Being a freshman anywhere isn’t easy. Being a freshman at the University of Dallas may be particularly peculiar. Just when you think you’ve mastered the high school hierarchy, you’re plucked up, placed in a beige building in Irving and expected to understand why Groundhog Day is clearly the greatest holiday in the whole of Christendom. Then there is, of course, the honorable and odorous Core curriculum, in addition to the daunting task of making brand new friends. For our athletes, their dedication to their sport adds yet another ball to the balancing act. The freshman baseball players are rising to the challenge.
It’s no secret that the academics at UD are rigorous and time-consuming. For all the knowledge, skills and virtues our education here develops, it is undeniable that learning how to balance academics and a social life.
Teagan Mansfield, #20 and freshman business major, said: “Being a student-athlete at the collegiate level is a huge step up from anything I have experienced. It takes all the time and effort I have to balance baseball with my school work.”
Noah Sharar, #4 and freshman biochemistry major, agreed. Sharar admitted, “The hardest thing I have had to learn is time management.”
George Clahane, #24 and freshman business major, is similarly taking the challenge of being a student athlete with a true eagerness for growth. He sees it as an opportunity to learn and to develop.
“UD has humbled me in the classroom and on the field,” Clahane commented. “I have so much more to learn.”
It was clear from interviewing these freshmen athletes that what gives them the strength to take on the responsibilities of being a student athlete is the people who surround them. Every player shared that their support system is their friends and especially family members. They are the keys to their success and sanity as UD athletes.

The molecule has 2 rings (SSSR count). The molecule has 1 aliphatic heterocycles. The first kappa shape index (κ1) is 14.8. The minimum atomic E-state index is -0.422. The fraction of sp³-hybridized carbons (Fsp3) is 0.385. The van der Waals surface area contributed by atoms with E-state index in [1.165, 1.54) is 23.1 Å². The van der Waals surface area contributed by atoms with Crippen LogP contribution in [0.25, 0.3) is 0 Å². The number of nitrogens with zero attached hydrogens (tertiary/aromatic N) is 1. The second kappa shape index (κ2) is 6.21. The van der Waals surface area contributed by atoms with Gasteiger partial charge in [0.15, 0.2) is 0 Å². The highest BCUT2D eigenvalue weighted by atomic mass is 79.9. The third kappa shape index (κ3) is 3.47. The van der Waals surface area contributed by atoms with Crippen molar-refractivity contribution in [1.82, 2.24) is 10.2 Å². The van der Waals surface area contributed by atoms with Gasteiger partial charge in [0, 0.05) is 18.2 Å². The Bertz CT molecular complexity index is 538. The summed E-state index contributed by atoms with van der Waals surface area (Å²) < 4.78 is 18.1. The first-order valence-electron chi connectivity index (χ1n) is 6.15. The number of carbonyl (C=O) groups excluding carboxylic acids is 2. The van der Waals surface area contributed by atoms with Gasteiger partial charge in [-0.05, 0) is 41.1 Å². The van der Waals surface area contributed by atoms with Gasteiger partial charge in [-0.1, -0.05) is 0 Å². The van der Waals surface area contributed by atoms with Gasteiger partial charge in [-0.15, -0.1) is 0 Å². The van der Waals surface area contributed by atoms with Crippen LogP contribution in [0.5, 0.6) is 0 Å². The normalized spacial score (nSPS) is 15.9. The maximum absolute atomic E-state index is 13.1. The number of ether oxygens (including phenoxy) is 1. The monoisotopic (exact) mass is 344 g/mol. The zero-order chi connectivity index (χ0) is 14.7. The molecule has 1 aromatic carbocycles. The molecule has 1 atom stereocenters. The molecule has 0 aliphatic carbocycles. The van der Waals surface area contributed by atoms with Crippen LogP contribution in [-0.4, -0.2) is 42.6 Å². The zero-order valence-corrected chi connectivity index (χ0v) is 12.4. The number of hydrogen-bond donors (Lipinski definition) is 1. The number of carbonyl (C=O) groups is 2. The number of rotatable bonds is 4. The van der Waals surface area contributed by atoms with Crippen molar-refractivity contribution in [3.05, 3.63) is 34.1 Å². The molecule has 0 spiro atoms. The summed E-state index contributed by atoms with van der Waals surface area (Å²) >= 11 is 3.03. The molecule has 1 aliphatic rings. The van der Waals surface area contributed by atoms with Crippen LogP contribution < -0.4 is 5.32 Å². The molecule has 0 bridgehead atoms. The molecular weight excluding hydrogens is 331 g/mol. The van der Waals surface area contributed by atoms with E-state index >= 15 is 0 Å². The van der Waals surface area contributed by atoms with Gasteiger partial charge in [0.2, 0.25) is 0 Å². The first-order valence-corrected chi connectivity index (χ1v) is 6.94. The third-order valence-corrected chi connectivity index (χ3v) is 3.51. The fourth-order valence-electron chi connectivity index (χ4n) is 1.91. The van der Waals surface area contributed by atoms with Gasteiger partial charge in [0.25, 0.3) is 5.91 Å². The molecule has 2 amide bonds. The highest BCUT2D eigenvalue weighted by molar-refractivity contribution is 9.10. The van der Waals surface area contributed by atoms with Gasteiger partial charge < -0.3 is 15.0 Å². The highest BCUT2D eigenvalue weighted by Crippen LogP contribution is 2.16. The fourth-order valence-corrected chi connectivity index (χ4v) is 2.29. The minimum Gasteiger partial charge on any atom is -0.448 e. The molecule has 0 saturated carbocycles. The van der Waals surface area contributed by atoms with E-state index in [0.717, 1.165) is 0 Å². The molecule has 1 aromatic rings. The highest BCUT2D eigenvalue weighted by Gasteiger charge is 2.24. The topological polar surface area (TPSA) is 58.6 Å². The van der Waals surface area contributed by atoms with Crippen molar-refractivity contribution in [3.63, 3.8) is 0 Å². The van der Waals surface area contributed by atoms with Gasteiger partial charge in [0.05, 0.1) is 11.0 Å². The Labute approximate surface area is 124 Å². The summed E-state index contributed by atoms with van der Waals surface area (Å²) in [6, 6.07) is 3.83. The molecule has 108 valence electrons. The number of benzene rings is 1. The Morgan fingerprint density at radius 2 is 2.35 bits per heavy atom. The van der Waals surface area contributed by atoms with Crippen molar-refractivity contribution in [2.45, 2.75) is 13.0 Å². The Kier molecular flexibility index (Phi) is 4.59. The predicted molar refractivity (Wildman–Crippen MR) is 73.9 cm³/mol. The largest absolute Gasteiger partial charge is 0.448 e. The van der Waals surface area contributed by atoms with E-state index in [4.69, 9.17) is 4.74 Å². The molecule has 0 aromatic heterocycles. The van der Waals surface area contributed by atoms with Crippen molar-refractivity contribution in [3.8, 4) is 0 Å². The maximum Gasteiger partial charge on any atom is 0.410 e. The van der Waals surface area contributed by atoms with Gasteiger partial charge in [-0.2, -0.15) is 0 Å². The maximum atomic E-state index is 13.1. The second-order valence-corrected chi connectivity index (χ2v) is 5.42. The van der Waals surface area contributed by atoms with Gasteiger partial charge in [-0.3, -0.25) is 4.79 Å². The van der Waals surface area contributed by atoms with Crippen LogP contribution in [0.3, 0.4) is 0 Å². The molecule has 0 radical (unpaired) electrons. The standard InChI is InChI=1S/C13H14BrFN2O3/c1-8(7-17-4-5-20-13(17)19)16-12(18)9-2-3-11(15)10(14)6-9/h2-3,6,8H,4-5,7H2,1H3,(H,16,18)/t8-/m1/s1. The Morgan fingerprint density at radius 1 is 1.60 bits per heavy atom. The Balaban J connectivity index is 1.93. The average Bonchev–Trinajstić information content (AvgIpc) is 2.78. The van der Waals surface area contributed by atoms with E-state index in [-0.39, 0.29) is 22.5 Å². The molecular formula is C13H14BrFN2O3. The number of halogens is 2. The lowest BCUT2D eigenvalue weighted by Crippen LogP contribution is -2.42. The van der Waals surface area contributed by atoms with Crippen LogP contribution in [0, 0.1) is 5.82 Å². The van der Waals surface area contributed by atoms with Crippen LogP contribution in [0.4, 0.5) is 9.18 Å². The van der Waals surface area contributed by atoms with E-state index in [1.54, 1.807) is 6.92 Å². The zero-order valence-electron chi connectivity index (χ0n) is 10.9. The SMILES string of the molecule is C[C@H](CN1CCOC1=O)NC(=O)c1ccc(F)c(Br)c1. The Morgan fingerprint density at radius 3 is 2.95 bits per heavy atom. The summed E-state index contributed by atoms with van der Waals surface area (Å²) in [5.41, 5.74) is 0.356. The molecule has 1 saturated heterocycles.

“My family, friends and girlfriend have helped me throughout this journey,” Brett Castillo, #22 and a freshman business major, commented. “I wouldn’t be here without their love and support.”
As the freshmen face common challenges on the field and the demands of the classroom, the comradeship in the baseball community has been another pillar of support for these freshmen. Mansfield recognizes that it is this solidarity in facing the challenges that makes it a joy to confront.
Mansfield shared, “[M]y teammates support me because they are also experiencing the same lifestyle and it makes it fun when everyone is able to get through it together.”
“I have never been a part of such a close team,” Clahane said. “No matter the situation we are always there for each other.”
What drew these gentlemen to take on such a judicious juggling act? Between baseball, the business program and the obvious appeal of the beige buildings, the boys emphasized that there was something special about UD.
“I came to UD to continue my baseball career because I knew it was going to be a great opportunity for me,” Austin Birkhoff, #9 and a freshman business major, said. “I heard about what they were trying to accomplish here, and I wanted to be a part of it.”
Donnie Dycus, #14 and a business major, commented, “[a]s soon as I stepped on campus it just felt right.”
The freshmen baseball players are excited to stir up Crusader support this season. They want to build large crowds at games and get the community more involved.
Birkhoff said, “We want to turn UD baseball into something special, something people are excited to come [to] experience and watch.”
Dominic Gill, #25 and a freshman business major, shared that a major goal that the team wants to achieve. “Make the 2023 UD baseball season one the University will never forget,” Gill declared.
There is no doubt that they will accomplish this goal. Their dedication, gratitude for the people who support them and their desire to grow will take them far, both in their sport and in their studies. Their freshman season, and freshman year, will give these eager and dedicated young men a chance to show what they can accomplish.
In the words of Sharar, “Go Crusaders!”